The second possibility is a surprise announcement during the quarter. Apple surprised us in March 2012 with the announcement, so why not surprise the market again? Especially if Apple issues low guidance and the stock falls, this scenario could be a way to find a bottom in the stock. This is a little more likely, and would be more in line with the kitchen sink approach, because all of the "bad news" would have been priced in to the stock by then.
The third scenario would be to completely use the kitchen sink theme, and not raise the dividend until their earnings report in July. This would completely let the first half of 2013 pass. If we don't get an announcement on the dividend by the middle of June, I would expect to see it happen during the earnings report.
Let's assume for now that Apple does option three, raising the dividend at the July earnings report. This could set up the second half of 2013 as follows:
- July - 3rd quarter earnings report with dividend raise.
- July/August/September - iPhone and iPad releases.
- September/October/November - other iPhone and iPad releases.
Now that sounds like a good second half of the year to me, and that doesn't include anything new on the Mac side, a possible iRadio launch, a China Mobile deal, or anything else (like an iWatch or iTV).
Recap / Ways to trade:
To me, it just seems unlikely that Apple could possibly meet the current analyst average estimate for fiscal Q3 revenues. To do so, it seems that they would need to rush an iPhone, because even a 5th generation iPad or new iPad mini probably wouldn't get enough revenues in my opinion. It doesn't appear Apple is going to rush things, and I don't see a reason why they should.
To me, a kitchen sink quarter seems likely, but is that necessarily a bad thing? Apple would set itself up for multiple product launches in the second half of 2013, a dividend raise announcement, and maybe even something new. While it makes sense on paper, investors need to ask themselves if they would be happy with that? If a kitchen sink quarter to occur, it likely would put additional pressure on the stock in the short-term, especially after the earnings report. It's not out of the question to see Apple below $400 if that were to occur.
So how do you trade this? There are plenty of options, so let me discuss some of them. Let's first assume that you don't agree with me at all. You believe that Apple will issue decent guidance for fiscal Q3, which most likely means you are pricing in a product launch during the quarter. If that is the case, then you should be long Apple. Good guidance would push this stock up, and being long is the best way to trade it here. This is the highest risk/reward scenario on the long side, because being 100% long Apple opens you up to the biggest gains, or biggest losses.
Another option is to completely wait. See how the earnings report looks and how guidance is, then decide on going long. This is the opposite of the scenario above. You would miss any potential rally, but you wouldn't incur any losses if the stock drops. If you think Apple is headed higher in the long-term, you'd probably like getting Apple at $400 or $375 better than getting it at $430 or so.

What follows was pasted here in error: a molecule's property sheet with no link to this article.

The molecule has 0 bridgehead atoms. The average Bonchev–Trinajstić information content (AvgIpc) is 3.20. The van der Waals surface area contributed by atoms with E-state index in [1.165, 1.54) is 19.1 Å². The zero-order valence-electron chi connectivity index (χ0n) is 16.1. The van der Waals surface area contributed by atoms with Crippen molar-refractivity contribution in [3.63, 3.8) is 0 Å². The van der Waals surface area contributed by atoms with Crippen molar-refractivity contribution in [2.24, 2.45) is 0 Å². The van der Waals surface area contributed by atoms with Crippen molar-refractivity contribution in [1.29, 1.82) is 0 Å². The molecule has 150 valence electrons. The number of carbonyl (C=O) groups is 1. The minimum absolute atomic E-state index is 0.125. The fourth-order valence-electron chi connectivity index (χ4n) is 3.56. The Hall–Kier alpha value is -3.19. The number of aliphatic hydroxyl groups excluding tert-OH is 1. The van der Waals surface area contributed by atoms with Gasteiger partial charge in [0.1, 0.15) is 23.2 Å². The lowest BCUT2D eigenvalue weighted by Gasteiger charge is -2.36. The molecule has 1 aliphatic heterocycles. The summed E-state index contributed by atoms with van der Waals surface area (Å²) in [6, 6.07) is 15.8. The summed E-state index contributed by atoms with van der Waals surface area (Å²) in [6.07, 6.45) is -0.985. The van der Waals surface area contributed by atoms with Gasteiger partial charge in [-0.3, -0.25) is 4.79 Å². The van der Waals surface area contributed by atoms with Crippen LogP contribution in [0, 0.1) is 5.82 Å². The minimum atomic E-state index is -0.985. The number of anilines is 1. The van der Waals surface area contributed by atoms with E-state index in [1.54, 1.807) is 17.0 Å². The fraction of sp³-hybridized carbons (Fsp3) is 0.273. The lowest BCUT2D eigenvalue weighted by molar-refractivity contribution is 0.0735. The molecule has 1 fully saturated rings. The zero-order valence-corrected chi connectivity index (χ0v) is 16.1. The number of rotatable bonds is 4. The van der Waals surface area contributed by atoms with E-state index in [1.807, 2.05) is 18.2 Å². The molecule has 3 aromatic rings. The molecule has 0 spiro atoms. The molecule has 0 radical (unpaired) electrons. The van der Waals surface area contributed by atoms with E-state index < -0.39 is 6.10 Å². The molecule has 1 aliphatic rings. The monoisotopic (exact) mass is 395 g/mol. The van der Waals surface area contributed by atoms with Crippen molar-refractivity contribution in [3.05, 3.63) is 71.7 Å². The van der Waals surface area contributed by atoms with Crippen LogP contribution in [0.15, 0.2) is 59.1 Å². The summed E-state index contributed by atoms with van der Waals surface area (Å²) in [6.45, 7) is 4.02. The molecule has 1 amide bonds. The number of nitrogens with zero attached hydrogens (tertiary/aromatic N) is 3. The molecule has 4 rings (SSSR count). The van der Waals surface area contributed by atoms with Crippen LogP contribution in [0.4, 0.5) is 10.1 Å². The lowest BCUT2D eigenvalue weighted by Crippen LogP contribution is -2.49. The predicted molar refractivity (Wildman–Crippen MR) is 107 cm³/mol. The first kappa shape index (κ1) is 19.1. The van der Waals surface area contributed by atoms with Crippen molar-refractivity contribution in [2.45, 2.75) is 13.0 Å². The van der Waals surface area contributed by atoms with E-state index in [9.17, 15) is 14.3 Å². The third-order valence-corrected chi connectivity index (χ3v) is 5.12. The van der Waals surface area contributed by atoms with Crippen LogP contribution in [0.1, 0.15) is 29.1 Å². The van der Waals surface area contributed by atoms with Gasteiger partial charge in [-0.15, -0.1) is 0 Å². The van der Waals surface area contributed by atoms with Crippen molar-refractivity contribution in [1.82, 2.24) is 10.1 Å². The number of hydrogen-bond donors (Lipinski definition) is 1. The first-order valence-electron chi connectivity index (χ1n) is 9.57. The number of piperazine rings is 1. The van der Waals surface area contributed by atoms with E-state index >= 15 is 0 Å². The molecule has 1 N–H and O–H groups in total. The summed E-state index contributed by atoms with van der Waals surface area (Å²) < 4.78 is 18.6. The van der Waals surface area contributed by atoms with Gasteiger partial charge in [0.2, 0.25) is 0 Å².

The third and fourth options would be a partial position. Option three would be to buy half before earnings, wait, and get the second half after earnings. Option four would be to purchase a complete position (100%) before earnings, but to hedge it with options.
The fifth option could be the riskiest of them all. If you believe that Apple will do the kitchen sink approach and the stock will tank, then maybe you would consider shorting the stock into earnings. If the stock tanks, you make your profit and then could go long. I'm not really recommending that you do this, even if you do agree with the kitchen sink approach. But it is an option, so I must at least mention it.
In the long-term, I'm bullish on Apple, but for my personal accounts, I'm taking the wait and see approach. Just to show you how important certain buy points are, I've included the table below. The first part shows what your yield is, based on the current dividend. The person that buys at $375 (if we were to get there) would get an extra 47 basis points in dividend yield over the person that buys at $450. That might not seem like much, but when looking for yield, 2.83% is a world of difference from 2.36%.
But the more important part for long-term investors is the second half, showing what your gains/losses would be if Apple goes to the price on the left side of the chart, based on your buy price above. So if you think Apple will be at $500 a year from now, the person who buys at $400 returns 25% while the person who buys at $425 gets 17.65%. Both would be nice returns, but on a $10,000 position, the one who got in at $400 would have an extra $735 (before taxes). That's a nice chunk of change.
I'll be back next Monday with my official Apple earnings preview for fiscal Q2, which should be a very interesting quarter.
Disclosure: I have no positions in any stocks mentioned, and no plans to initiate any positions within the next 72 hours. I wrote this article myself, and it expresses my own opinions. I am not receiving compensation for it (other than from Seeking Alpha). I have no business relationship with any company whose stock is mentioned in this article.
Additional disclosure: Investors are always reminded that before making any investment, you should do your own proper due diligence on any name directly or indirectly mentioned in this article. Investors should also consider seeking advice from a broker or financial adviser before making any investment decisions. Any material in this article should be considered general information, and not relied on as a formal investment recommendation.